Stop Looking For the “Optimal” Production Scheduling Solution

Which of you readers like computational math? If you do, jump to the next paragraph, if you don’t I’ll cut to the chase – understanding that finding a mathematical solution that produces an “optimal” production schedule is a more challenging version of the Travelling Salesman problem, our dilemma of finding a solution then falls into the class of “Non-deterministic Polynomial” problems and therefore, it is unsolvable. There is actually a Wikipedia entry on it if you’re really into this stuff.

For those of you who want a little more, read on. As computing power has increased, those in academia continue to think about what types of problems could be solved, and perhaps as importantly, what types of problems could NOT be solved with computers (thus was born the field of Computational Complexity within computer science and mathematics). This field of study essentially boils down to providing a method of determining whether a particular problem can be solved using a computer in a reasonable amount of time.

Some Problems Can Be Solved in A Reasonable Amount of Time (“Polynomial”)

Some problems take a reasonable amount of time and can easily be expected to be completed by a computer within microseconds, or worst case, hours or days, such as sorting N number of inputs (say, names and addresses records, for example). Or finding duplicates in N number of records. These types of problems are classified as being able to be solved by a computer within a “polynomial” amount of time. In other words, there exists a polynomial type expression (or smaller in magnitude) that describes the time complexity of the algorithm to solve the problem. Like N2 +8N + 9. In the field of computational complexity, these problems are classified as belonging to the set of “P” problems for “polynomial”.

Some Cannot (“Non-deterministic Polynomial”)

There are then another set or class of problems that cannot be solved in polynomial time, and at minimum take an exponential amount of time based on the size of the number of inputs. For example, at best, this sort of problem can be solved in 2N time.

To get a direct experience of the magnitude of the difference, take a problem of say 80 input values, and an algorithm that is in the class of “P” or polynomial type problems, would be able to be solved in say,

802 +8*80 + 9 = 7,049, say nanoseconds, so very quick, not even a second and you know the answer.

However, take a problem that can be solved minimally in 2N time, with the same number of input values at 80:

280 = 1,208,925,819,615,000,000,000,000 time units. If time units = nanoseconds, that would be about 38 Million years.

So, any such problem is referred to as “Non-deterministic Polynomial” or simply, in the set NP class of problems.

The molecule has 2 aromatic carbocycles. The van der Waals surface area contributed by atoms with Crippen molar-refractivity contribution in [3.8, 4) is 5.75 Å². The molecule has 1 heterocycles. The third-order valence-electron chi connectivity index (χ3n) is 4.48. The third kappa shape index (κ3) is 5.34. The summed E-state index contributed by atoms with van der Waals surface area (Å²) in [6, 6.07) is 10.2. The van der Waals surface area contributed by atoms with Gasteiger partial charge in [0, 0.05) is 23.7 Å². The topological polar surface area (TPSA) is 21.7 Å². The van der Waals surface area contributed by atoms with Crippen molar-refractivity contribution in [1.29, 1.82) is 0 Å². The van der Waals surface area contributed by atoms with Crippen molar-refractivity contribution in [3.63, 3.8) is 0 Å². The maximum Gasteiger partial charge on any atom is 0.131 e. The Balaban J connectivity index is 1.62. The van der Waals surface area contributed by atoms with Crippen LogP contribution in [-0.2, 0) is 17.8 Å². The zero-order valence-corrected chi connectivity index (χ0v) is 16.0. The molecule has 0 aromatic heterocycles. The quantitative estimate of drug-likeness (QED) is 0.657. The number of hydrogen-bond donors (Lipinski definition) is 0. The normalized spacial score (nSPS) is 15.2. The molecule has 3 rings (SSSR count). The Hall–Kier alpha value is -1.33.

The Traveling Salesperson problem

The Traveling Salesperson problem is one such problem. Take N number of cities, and the distances between each pair of cities, solve for the overall shortest route hitting each city once and ending in the city you started. The time complexity to solve this problem is actually quite a bit worse than exponential (2N), it’s factorial in nature or N! (1x2x3x4x5x6x….xN) which gets crazy big crazy fast – try it on a calculator: N! passes the value of 280 at only N=25.

There is actually a movie called “Travelling Salesman” that came out in 2012 that explores the idea, “What if someone found a method to eliminate P vs NP?”, in other words, what if you could actually solve any NP class problem in polynomial time? The fact that all the world’s governments use cyber security methods can only be solved by NP type algorithms, makes this an very interesting proposition and a high drama type of movie as whichever country’s government had this information would have a significant upper hand in being able to override any of their secret-coded security protocols.

The Unicorn Known As The “Optimal” Production Schedule

Understanding that finding a mathematical solution that produces an “optimal” production schedule is a more challenging version of the Travelling Salesman problem, our dilemma of finding a solution then falls into the class of “Non-deterministic Polynomial” problems and therefore, it is unsolvable. Again, is actually a Wikipedia entry on it if you’re really into this stuff.

There is no such thing as an “Optimal” production schedule. So what exactly are we expecting our ERP and APS systems to be doing for us? Click here for our blog discussing the 3 Reasons Why Production Scheduling is Not Working for You.



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